Important Terms and Concepts
Wet clay: Mixed clay ready to be formed. This is clay in its most elastic state and is very sensitive to water variation.
Leather-hard: A stage in the drying process when a clay object can be carefully handled without danger of the shape being deformed, but the clay is still pliable enough so alterations can be made if desired.
Greenware: This is the period between formation of your clay object and its drying time before it can be safely bisque-fired.
Bone dry: Completely air dry clay. It is very hard but brittle, like a biscuit. It can still be transformed back to wet clay if exposed to water.
Bisque: This is an intermediate state achieved after the first kiln firing above 900oC. The vessel is still porous but can no longer be returned to the wet clay phase. Your piece will still have the ability to absorb water (porosity up to 3% water by weight) but this helps any glaze solution adhere to your object.
Feldspar and Fluxes: A key component of any clay, feldspars are naturally found and contain various minerals. These include fluxes (e.g. either potassium oxide or sodium oxide, 10-15% by weight), mixed with alumina (Al2O3, 17-25%) and silica (SiO2, 60-70%). So we have the base glass-former, silica, in abundance. But it is crucially aided by the alkali fluxes which lower the maturing temperature of the clay and promote the vitrification process.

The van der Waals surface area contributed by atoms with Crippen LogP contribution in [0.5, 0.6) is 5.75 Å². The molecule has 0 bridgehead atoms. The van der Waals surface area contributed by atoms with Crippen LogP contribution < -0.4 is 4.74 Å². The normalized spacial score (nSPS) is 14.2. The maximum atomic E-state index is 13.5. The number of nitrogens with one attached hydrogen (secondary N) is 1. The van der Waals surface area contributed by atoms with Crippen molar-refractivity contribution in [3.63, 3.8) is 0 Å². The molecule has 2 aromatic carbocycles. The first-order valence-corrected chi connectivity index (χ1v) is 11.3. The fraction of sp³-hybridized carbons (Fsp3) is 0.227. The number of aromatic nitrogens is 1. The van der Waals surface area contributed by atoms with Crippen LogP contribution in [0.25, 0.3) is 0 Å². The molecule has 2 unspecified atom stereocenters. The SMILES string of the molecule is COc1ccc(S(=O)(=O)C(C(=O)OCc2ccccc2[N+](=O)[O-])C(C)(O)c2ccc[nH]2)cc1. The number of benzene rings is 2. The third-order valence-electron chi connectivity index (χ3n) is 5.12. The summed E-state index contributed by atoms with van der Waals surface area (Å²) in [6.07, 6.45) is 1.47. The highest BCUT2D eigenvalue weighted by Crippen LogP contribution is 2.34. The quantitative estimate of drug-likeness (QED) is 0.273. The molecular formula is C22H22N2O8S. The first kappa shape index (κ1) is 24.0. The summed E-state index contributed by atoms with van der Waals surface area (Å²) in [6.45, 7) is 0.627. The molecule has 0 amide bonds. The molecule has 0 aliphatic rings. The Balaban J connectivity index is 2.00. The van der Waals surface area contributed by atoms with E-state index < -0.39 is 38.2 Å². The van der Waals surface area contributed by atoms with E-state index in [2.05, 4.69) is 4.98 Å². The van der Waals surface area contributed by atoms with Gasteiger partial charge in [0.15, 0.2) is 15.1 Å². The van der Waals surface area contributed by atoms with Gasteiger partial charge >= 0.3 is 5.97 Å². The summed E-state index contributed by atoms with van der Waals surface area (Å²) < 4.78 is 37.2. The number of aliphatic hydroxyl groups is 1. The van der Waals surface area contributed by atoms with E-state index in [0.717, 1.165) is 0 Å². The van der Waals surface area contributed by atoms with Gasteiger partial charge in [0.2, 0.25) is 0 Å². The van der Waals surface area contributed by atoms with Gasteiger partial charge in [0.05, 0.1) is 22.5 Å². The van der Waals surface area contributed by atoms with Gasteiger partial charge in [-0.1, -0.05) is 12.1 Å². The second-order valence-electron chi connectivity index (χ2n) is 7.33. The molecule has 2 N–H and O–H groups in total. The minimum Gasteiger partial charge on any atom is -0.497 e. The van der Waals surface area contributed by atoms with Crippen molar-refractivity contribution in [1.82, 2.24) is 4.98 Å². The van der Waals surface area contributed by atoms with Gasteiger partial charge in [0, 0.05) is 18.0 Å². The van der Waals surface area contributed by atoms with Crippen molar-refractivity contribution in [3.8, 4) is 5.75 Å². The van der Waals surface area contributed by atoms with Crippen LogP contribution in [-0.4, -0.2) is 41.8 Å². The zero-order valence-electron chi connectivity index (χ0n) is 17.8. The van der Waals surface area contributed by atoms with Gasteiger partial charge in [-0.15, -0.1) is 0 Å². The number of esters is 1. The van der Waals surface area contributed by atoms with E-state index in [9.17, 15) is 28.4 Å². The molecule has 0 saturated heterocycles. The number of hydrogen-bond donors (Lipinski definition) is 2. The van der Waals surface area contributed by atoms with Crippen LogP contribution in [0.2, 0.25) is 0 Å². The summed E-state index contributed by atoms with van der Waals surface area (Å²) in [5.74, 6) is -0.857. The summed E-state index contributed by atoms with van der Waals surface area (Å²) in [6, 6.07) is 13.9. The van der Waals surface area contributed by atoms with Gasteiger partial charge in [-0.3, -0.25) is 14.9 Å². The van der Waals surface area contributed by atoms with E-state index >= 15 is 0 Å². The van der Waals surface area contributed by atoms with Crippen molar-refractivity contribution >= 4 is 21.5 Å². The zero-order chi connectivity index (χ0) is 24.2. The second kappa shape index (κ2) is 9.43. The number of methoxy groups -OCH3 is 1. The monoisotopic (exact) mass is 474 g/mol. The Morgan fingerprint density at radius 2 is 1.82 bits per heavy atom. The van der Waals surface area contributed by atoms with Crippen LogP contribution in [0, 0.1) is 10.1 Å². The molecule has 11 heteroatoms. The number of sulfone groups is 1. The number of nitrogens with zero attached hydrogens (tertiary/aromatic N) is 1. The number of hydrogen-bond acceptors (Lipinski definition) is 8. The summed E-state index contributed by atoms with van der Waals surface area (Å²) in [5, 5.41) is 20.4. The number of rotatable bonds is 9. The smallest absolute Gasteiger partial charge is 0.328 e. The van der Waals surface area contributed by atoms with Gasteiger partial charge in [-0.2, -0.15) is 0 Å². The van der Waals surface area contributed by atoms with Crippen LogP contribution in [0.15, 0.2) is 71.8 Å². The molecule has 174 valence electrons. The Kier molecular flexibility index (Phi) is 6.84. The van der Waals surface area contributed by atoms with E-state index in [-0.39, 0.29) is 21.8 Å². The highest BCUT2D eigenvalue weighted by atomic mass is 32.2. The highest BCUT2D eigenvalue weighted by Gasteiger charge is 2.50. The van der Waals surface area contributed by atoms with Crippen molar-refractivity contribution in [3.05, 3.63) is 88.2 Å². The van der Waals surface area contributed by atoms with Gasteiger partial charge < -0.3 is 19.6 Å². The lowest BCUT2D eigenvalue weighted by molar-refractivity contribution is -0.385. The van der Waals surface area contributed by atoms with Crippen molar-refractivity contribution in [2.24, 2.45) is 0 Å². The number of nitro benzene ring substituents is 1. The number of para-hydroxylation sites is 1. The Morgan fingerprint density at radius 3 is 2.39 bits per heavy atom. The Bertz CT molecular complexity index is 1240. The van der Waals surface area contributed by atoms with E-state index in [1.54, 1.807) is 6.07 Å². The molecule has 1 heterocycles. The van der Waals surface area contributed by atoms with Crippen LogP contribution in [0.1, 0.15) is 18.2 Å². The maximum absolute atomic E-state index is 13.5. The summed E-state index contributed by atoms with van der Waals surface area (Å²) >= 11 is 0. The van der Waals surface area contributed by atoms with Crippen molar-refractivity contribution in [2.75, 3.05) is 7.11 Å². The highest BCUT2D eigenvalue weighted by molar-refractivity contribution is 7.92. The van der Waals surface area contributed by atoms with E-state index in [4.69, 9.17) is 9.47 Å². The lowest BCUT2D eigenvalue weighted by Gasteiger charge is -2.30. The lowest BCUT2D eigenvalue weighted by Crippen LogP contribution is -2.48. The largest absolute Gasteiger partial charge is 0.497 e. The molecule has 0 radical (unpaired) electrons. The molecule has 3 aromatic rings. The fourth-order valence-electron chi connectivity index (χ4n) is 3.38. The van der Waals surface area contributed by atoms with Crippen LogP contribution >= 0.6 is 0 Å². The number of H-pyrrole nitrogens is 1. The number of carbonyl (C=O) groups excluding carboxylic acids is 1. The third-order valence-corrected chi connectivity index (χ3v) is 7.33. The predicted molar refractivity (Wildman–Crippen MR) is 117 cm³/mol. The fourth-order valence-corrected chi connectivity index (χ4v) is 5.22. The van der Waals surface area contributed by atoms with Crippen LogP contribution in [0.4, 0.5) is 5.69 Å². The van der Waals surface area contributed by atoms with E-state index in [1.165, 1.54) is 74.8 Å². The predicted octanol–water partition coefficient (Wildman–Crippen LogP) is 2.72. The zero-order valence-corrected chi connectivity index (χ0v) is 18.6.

Glaze: A glaze is a glass that, on its most basic level, has been assigned to melt at a compatible target temperature. Its silica and flux composition should be matched to your object to achieve comparable thermal expansion (glaze-fit).
In ceramics, glazes contrast with clay bodies in that all particles melt. No particles retain their crystal identity but transition to a hard, vitreous surface. Glaze contains additions of minerals to lower the melting point of the silica (fluxes like potassium, calcium or boron compounds) and minerals to add different colour (e.g. cobalt, iron and copper oxides) , opacity and finish.
Glazes are applied to bisque-fired ware by painting, dipping or spraying.
Grog: A sand-like substance that is added to a clay body to add workability and strength. It is ground from previously fired ceramic substances. It also helps to reduce shrinkage of the clay.